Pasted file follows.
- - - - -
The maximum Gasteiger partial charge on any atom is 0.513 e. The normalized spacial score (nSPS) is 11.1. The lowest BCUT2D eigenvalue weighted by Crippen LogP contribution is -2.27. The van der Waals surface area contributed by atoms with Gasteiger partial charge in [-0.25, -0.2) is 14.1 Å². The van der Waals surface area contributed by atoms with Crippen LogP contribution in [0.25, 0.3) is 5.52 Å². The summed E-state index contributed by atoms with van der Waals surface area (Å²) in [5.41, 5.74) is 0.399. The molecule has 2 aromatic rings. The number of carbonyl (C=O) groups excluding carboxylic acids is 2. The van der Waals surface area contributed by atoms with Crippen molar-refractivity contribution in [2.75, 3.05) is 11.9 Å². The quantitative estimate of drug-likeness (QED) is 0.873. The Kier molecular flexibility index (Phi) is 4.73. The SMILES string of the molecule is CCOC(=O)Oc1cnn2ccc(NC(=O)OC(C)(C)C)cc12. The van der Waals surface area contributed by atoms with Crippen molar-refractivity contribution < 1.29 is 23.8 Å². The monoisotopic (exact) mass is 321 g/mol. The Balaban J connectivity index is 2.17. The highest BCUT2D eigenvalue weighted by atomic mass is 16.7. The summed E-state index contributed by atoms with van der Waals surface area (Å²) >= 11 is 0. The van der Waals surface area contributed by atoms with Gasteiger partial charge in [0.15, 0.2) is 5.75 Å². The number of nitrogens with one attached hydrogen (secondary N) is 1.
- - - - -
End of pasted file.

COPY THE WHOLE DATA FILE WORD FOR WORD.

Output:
The maximum Gasteiger partial charge on any atom is 0.513 e. The normalized spacial score (nSPS) is 11.1. The lowest BCUT2D eigenvalue weighted by Crippen LogP contribution is -2.27. The van der Waals surface area contributed by atoms with Gasteiger partial charge in [-0.25, -0.2) is 14.1 Å². The van der Waals surface area contributed by atoms with Crippen LogP contribution in [0.25, 0.3) is 5.52 Å². The summed E-state index contributed by atoms with van der Waals surface area (Å²) in [5.41, 5.74) is 0.399. The molecule has 2 aromatic rings. The number of carbonyl (C=O) groups excluding carboxylic acids is 2. The van der Waals surface area contributed by atoms with Crippen molar-refractivity contribution in [2.75, 3.05) is 11.9 Å². The quantitative estimate of drug-likeness (QED) is 0.873. The Kier molecular flexibility index (Phi) is 4.73. The SMILES string of the molecule is CCOC(=O)Oc1cnn2ccc(NC(=O)OC(C)(C)C)cc12. The van der Waals surface area contributed by atoms with Crippen molar-refractivity contribution < 1.29 is 23.8 Å². The monoisotopic (exact) mass is 321 g/mol. The Balaban J connectivity index is 2.17. The highest BCUT2D eigenvalue weighted by atomic mass is 16.7. The summed E-state index contributed by atoms with van der Waals surface area (Å²) >= 11 is 0. The van der Waals surface area contributed by atoms with Gasteiger partial charge in [0.15, 0.2) is 5.75 Å². The number of nitrogens with one attached hydrogen (secondary N) is 1.